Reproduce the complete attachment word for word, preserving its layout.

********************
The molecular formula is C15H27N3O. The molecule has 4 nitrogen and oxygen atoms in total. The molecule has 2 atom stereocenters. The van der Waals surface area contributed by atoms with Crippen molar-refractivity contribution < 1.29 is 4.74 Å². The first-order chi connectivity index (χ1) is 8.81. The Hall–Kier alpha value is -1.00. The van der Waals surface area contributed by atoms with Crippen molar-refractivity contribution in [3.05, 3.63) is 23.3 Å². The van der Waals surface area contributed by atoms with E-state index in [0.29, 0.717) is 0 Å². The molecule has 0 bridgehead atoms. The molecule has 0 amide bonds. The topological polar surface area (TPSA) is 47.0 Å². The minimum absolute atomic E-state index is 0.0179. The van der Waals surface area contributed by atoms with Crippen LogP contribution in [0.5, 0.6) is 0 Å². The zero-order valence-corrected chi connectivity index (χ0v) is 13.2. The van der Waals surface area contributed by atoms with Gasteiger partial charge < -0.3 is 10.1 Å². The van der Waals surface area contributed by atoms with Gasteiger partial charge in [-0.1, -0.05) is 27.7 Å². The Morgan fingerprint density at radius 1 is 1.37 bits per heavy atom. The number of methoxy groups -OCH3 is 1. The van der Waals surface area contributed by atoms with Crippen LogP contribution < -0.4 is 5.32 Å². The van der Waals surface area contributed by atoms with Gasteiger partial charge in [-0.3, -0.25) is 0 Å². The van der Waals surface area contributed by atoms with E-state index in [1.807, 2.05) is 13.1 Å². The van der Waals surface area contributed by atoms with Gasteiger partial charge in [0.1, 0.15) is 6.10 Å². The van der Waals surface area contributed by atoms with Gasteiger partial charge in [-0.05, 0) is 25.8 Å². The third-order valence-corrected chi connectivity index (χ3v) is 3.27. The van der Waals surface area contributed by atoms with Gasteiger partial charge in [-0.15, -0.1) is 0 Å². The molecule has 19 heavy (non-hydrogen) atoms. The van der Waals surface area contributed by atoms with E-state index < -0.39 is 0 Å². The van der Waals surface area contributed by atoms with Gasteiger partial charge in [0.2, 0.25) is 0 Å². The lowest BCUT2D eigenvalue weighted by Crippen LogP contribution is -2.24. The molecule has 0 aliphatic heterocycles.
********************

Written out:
The molecular formula is C15H27N3O. The molecule has 4 nitrogen and oxygen atoms in total. The molecule has 2 atom stereocenters. The van der Waals surface area contributed by atoms with Crippen molar-refractivity contribution < 1.29 is 4.74 Å². The first-order chi connectivity index (χ1) is 8.81. The Hall–Kier alpha value is -1.00. The van der Waals surface area contributed by atoms with Crippen molar-refractivity contribution in [3.05, 3.63) is 23.3 Å². The van der Waals surface area contributed by atoms with E-state index in [0.29, 0.717) is 0 Å². The molecule has 0 bridgehead atoms. The molecule has 0 amide bonds. The topological polar surface area (TPSA) is 47.0 Å². The minimum absolute atomic E-state index is 0.0179. The van der Waals surface area contributed by atoms with Crippen LogP contribution in [0.5, 0.6) is 0 Å². The zero-order valence-corrected chi connectivity index (χ0v) is 13.2. The van der Waals surface area contributed by atoms with Gasteiger partial charge < -0.3 is 10.1 Å². The van der Waals surface area contributed by atoms with Gasteiger partial charge in [-0.1, -0.05) is 27.7 Å². The Morgan fingerprint density at radius 1 is 1.37 bits per heavy atom. The number of methoxy groups -OCH3 is 1. The van der Waals surface area contributed by atoms with Crippen LogP contribution < -0.4 is 5.32 Å². The van der Waals surface area contributed by atoms with Gasteiger partial charge in [-0.3, -0.25) is 0 Å². The van der Waals surface area contributed by atoms with E-state index in [1.807, 2.05) is 13.1 Å². The van der Waals surface area contributed by atoms with Gasteiger partial charge in [0.1, 0.15) is 6.10 Å². The van der Waals surface area contributed by atoms with Gasteiger partial charge in [-0.05, 0) is 25.8 Å². The third-order valence-corrected chi connectivity index (χ3v) is 3.27. The van der Waals surface area contributed by atoms with Gasteiger partial charge in [-0.15, -0.1) is 0 Å². The molecule has 19 heavy (non-hydrogen) atoms. The van der Waals surface area contributed by atoms with E-state index < -0.39 is 0 Å². The van der Waals surface area contributed by atoms with Gasteiger partial charge in [0.2, 0.25) is 0 Å². The lowest BCUT2D eigenvalue weighted by Crippen LogP contribution is -2.24. The molecule has 0 aliphatic heterocycles.